Residents ask: ‘How could something like this happen?’

Published 12:00 am Sunday, February 2, 2003

NATCHEZ &045; For those gathering around tables and in front of televisions at lunchtime Saturday, news of the Columbia explosion cast a pall over an otherwise sunny day.

&uot;It’s a terrible tragedy,&uot; were the only words that would come to Johnny Dale, a Natchez-Adams School Board member who was taking a break from participating in a retreat Saturday morning when he got the news.

Downstairs at Bowie’s Tavern, a crew of young people huddled in front of the TV, watching CNN and waiting for the lunch crowd.

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&uot;They were so young,&uot; said Amanda McMurren, herself a teenager.

&uot;It’s just crazy,&uot; added one of her coworkers, Catherine Smith. &uot;(NASA) is the largest company with the most expensive equipment. How could something like this happen?&uot;

Seventeen years after the Challenger incident, America had gotten to the point where it once again took the safe departure and landing of space shuttles for granted, said Buck Spencer of Baton Rouge, La. &uot;It’s sad to have something like this happen,&uot; said Spencer, whose family was having lunch at Magnolia Grill. As many times as the shuttles have launched and landed safely, he said, &uot;you think the kinks are out of the plan.&uot;

Perhaps it was a sign of the post-Sept. 11 times that Smith and others interviewed Saturday thought the cause of the tragedy might be terrorism.

Stanley Talley of Bogalusa, La., who was eating lunch at Pig Out Inn on his way through town, said that was his first thought as well, &uot;because it was so close to the ground.&uot;

At another table, Jack Leake of Prairie du Chein, Wis. &045; who described himself as still being in shock &045; disagreed, saying that &uot;it (the shuttle) was too high for it to be terrorism.&uot;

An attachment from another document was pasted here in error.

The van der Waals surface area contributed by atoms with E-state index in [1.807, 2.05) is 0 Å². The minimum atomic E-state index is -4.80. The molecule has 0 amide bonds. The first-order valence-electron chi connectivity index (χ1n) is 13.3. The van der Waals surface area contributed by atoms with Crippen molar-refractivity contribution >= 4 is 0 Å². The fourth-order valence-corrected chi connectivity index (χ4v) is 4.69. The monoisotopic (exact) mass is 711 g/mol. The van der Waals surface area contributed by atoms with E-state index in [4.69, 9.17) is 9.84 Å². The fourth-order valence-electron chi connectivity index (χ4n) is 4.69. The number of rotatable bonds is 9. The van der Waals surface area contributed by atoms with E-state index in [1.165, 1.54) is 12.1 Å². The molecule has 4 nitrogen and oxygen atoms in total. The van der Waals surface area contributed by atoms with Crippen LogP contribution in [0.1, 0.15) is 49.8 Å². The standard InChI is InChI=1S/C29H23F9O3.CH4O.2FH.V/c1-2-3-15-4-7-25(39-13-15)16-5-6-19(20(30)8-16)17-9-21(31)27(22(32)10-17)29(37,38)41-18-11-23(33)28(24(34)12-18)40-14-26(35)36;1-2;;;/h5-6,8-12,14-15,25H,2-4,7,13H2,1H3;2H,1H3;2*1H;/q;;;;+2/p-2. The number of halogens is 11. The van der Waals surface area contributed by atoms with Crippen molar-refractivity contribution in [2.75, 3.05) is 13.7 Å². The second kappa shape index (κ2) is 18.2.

Nearby, Pig Out Inn cashier Nolen Coward of Natchez kept his eyes on the television news reports when he wasn’t working the cash register.

&uot;It’s tragic, a horrible thing to have happen,&uot; said Coward, who heard the news from his father earlier Saturday morning.

Across town at Wal-Mart, customers went about their shopping while news reports of the shuttle disaster played on televisions mounted in the aisles.

&uot;It’s a terrible thing to happen, but I don’t think it was terrorism,&uot; said registered nurse Glenda Pollan, of Roxie, who learned about the tragedy Saturday morning from her

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&uot;So many things can go wrong.

You can drive your car 100,000 miles and never have an accident, and then drive 10 miles and have a wreck,&uot; said Charles Wade, who drove in from Ferriday with his wife, Gail, to do some shopping.

Kelly Holmes of Vidalia sat in his truck, shaking his head as he listened to the news on a radio station.

His first reaction was that the Columbia explosion is just the latest in a string of bad news.

&uot;It seems like bad things are destined to happen,&uot; Holmes said.

At the same time, accidents and deaths are bound to happen in something as risky as space flight, and astronauts know that risk, said Ricky Webb of Waynesboro, a customer at Magnolia Grill.

&uot;It’s a chance you take,&uot; said his wife, Marcy Webb.

&uot;And eventually, the odds just catch up with you,&uot; Ricky Webb said.

Hearing the news gave Beverly Roy an especially strange feeling since she and her husband Bob, both of California, had just visited NASA mission control in Houston days before.

&uot;We sat wherever they used to sit,&uot; said Beverly Roy, whose neighbor at the Riverview RV Park in Vidalia told her the news. And, like many others interviewed Saturday, she expressed sympathy for the astronauts’ families.

&uot;My heart goes out to them,&uot; said Roy, who walked into the Magnolia Grill minutes after hearing the news. &uot;Think about it &045; they were just minutes from coming home.&uot;

&uot;I feel so bad for those families,&uot; Spencer said. &uot;It’s the chance of a lifetime, turned into a tragedy.&uot;